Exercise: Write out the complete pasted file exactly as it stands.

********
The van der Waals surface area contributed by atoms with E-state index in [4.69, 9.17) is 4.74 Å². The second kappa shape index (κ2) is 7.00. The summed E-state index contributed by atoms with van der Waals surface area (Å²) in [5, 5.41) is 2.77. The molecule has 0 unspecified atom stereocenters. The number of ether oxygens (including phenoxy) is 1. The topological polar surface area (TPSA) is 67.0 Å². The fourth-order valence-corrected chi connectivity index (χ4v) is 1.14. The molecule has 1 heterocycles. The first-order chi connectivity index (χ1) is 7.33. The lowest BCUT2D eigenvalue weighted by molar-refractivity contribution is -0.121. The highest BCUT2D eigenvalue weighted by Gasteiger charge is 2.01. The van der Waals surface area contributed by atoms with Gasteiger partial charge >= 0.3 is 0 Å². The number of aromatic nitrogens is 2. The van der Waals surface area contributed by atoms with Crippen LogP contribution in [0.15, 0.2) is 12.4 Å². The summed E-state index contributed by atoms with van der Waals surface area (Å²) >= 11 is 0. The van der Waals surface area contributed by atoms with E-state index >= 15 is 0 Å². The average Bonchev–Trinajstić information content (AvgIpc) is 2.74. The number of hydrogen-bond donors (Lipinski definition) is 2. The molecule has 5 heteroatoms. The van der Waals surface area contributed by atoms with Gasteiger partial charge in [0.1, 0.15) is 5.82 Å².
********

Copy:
The van der Waals surface area contributed by atoms with E-state index in [4.69, 9.17) is 4.74 Å². The second kappa shape index (κ2) is 7.00. The summed E-state index contributed by atoms with van der Waals surface area (Å²) in [5, 5.41) is 2.77. The molecule has 0 unspecified atom stereocenters. The number of ether oxygens (including phenoxy) is 1. The topological polar surface area (TPSA) is 67.0 Å². The fourth-order valence-corrected chi connectivity index (χ4v) is 1.14. The molecule has 1 heterocycles. The first-order chi connectivity index (χ1) is 7.33. The lowest BCUT2D eigenvalue weighted by molar-refractivity contribution is -0.121. The highest BCUT2D eigenvalue weighted by Gasteiger charge is 2.01. The van der Waals surface area contributed by atoms with Gasteiger partial charge >= 0.3 is 0 Å². The number of aromatic nitrogens is 2. The van der Waals surface area contributed by atoms with Crippen LogP contribution in [0.15, 0.2) is 12.4 Å². The summed E-state index contributed by atoms with van der Waals surface area (Å²) >= 11 is 0. The van der Waals surface area contributed by atoms with E-state index >= 15 is 0 Å². The average Bonchev–Trinajstić information content (AvgIpc) is 2.74. The number of hydrogen-bond donors (Lipinski definition) is 2. The molecule has 5 heteroatoms. The van der Waals surface area contributed by atoms with Gasteiger partial charge in [0.1, 0.15) is 5.82 Å².